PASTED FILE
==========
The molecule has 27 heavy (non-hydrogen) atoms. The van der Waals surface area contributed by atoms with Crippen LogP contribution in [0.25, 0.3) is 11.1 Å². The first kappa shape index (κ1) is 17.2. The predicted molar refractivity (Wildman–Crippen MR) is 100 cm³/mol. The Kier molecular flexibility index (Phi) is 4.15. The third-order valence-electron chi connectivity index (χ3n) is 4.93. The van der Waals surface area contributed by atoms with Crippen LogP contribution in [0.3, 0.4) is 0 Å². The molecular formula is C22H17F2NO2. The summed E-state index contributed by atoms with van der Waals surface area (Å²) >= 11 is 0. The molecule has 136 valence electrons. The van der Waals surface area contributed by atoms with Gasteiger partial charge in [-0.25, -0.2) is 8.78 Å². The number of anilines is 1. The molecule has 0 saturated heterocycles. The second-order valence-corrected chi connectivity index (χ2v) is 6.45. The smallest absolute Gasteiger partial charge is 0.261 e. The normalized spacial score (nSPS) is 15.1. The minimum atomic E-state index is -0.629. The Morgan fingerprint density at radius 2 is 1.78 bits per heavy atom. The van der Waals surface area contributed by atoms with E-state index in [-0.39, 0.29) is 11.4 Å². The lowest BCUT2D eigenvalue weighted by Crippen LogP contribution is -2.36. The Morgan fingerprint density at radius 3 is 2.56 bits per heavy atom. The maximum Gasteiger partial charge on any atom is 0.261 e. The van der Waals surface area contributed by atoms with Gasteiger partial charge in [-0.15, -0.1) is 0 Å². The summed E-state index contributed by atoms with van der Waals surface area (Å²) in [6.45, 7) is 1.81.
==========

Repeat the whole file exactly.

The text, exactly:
The molecule has 27 heavy (non-hydrogen) atoms. The van der Waals surface area contributed by atoms with Crippen LogP contribution in [0.25, 0.3) is 11.1 Å². The first kappa shape index (κ1) is 17.2. The predicted molar refractivity (Wildman–Crippen MR) is 100 cm³/mol. The Kier molecular flexibility index (Phi) is 4.15. The third-order valence-electron chi connectivity index (χ3n) is 4.93. The van der Waals surface area contributed by atoms with Crippen LogP contribution in [0.3, 0.4) is 0 Å². The molecular formula is C22H17F2NO2. The summed E-state index contributed by atoms with van der Waals surface area (Å²) >= 11 is 0. The molecule has 136 valence electrons. The van der Waals surface area contributed by atoms with Gasteiger partial charge in [-0.25, -0.2) is 8.78 Å². The number of anilines is 1. The molecule has 0 saturated heterocycles. The second-order valence-corrected chi connectivity index (χ2v) is 6.45. The smallest absolute Gasteiger partial charge is 0.261 e. The normalized spacial score (nSPS) is 15.1. The minimum atomic E-state index is -0.629. The Morgan fingerprint density at radius 2 is 1.78 bits per heavy atom. The van der Waals surface area contributed by atoms with E-state index in [-0.39, 0.29) is 11.4 Å². The lowest BCUT2D eigenvalue weighted by Crippen LogP contribution is -2.36. The Morgan fingerprint density at radius 3 is 2.56 bits per heavy atom. The maximum Gasteiger partial charge on any atom is 0.261 e. The van der Waals surface area contributed by atoms with Gasteiger partial charge in [-0.15, -0.1) is 0 Å². The summed E-state index contributed by atoms with van der Waals surface area (Å²) in [6.45, 7) is 1.81.